Fordham Avenue, downtown and Buffalo's 1901 Pan-American Exposure neighborhood remain covered Tuesday.

Anndel Taylor, 22, was found dead in Buffalo over the holiday weekend after being trapped in her car by the storm, her family said.

After losing contact with her, the family posted her location on a private Facebook page about the storm to ask for help, and a man called to say he had found her without a pulse, her sister said.

The grim effects of the winter storm have been widespread, with at least 56 storm-related deaths reported in several states:

New York: In addition to the 31 deaths in Erie County, one fatal carbon monoxide poisoning was reported in Niagara County.

Colorado: Police in Colorado Springs reported two cold-related deaths since Thursday, with one man found near a building’s power transformer, possibly seeking warmth, and another in a camp in an alley.

Kansas: Three people have died in weather-related traffic accidents, the Highway Patrol said Friday.

Kentucky: Three people are dead, officials said, including one involved in a single-vehicle crash in Montgomery County.

Missouri: One person died after a van slid off an icy road and into a frozen creek, Kansas City police said.

New Hampshire: A hiker was found dead in Franconia on Christmas morning, said Lt. James Kneeland, a spokesman for the New Hampshire Department of Fish and Game.

OHIO: Nine people died in weather-related car crashes, including four in a Saturday morning crash on Interstate 75 when a tractor-trailer crossed the median and collided with an SUV and a pickup truck, authorities said.

south Karoline: Two men — including a 91-year-old man who went outside on Christmas Day to fix a broken water pipe — died because of the storm in Anderson County, the coroner’s office there said. The other victim died on Christmas Eve after his home lost power.

Tennessee: The Health Department confirmed one storm-related death on Friday.

Vermont: A Castleton woman died after a tree fell on her home, according to the police chief.

Wisconsin: The State Patrol reported a fatal crash Thursday due to wintry weather.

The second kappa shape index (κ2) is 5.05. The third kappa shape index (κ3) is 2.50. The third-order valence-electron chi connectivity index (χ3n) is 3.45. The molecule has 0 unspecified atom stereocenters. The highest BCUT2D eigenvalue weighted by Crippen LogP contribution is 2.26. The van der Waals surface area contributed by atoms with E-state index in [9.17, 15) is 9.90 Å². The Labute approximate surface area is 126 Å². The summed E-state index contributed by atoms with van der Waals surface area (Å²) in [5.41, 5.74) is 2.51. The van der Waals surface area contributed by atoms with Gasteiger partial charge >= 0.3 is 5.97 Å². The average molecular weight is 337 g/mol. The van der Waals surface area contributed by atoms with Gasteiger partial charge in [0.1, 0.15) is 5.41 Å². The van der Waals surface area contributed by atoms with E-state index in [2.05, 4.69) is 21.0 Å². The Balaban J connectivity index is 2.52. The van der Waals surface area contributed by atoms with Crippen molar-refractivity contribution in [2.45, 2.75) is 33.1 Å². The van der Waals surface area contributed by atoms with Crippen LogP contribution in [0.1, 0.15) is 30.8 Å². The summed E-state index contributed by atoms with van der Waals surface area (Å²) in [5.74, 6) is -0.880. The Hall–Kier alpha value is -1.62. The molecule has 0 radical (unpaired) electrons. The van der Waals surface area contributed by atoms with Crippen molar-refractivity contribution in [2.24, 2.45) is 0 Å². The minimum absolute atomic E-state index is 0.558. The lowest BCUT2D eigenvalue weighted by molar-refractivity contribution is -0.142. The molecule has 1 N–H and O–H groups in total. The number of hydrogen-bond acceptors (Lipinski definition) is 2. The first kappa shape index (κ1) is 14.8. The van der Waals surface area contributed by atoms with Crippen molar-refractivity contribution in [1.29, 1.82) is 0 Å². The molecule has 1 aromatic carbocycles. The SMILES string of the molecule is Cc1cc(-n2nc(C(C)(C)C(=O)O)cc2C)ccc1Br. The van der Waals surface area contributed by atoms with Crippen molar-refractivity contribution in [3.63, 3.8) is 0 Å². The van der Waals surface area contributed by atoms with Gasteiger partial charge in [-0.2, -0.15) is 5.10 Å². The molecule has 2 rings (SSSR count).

A New York State Trooper blocks the entrance to Route 198 Tuesday after a winter storm in Buffalo.

With flooding possible in Buffalo, crews are focused on clearing major snow banks, officials said. However, “about an inch of rain should be received from this system before flooding becomes a concern,” the weather service said.

City leaders are working with the National Weather Service “to not only reflect on what happened last week, but also what could happen,” said Daniel Neaverth of the Department of Homeland Security and Emergency Services.

All major highways across Western New York, including the New York State Thruway, had reopened Tuesday — “a sign that we’re finally turning the corner on this once-in-a-generation storm,” Hochul said.

Buffalo received another 1.6 inches of snow on Tuesday, bringing the total since Friday to 51.9 inches and the December total to 64.7 inches, the weather service said. Overall, Buffalo has received 101.6 inches this winter season, CNN meteorologist Robert Shackelford said.

Conditions are improving and the lake-effect snowfall has finally stopped, he noted. Warm temperatures are forecast for at least the next week, with Buffalo topping out in the upper 30s on Wednesday and in the 40s through the weekend.

Officers also responded to several reports of robberies. Eight people had been arrested in Buffalo by Tuesday evening in connection with the alleged winter storm robbery, according to a tweet from the Buffalo Police Department.

“It’s terrible that while residents of our community have died in this storm, people are looting,” the mayor said, but noted, “This is a minority of individuals.”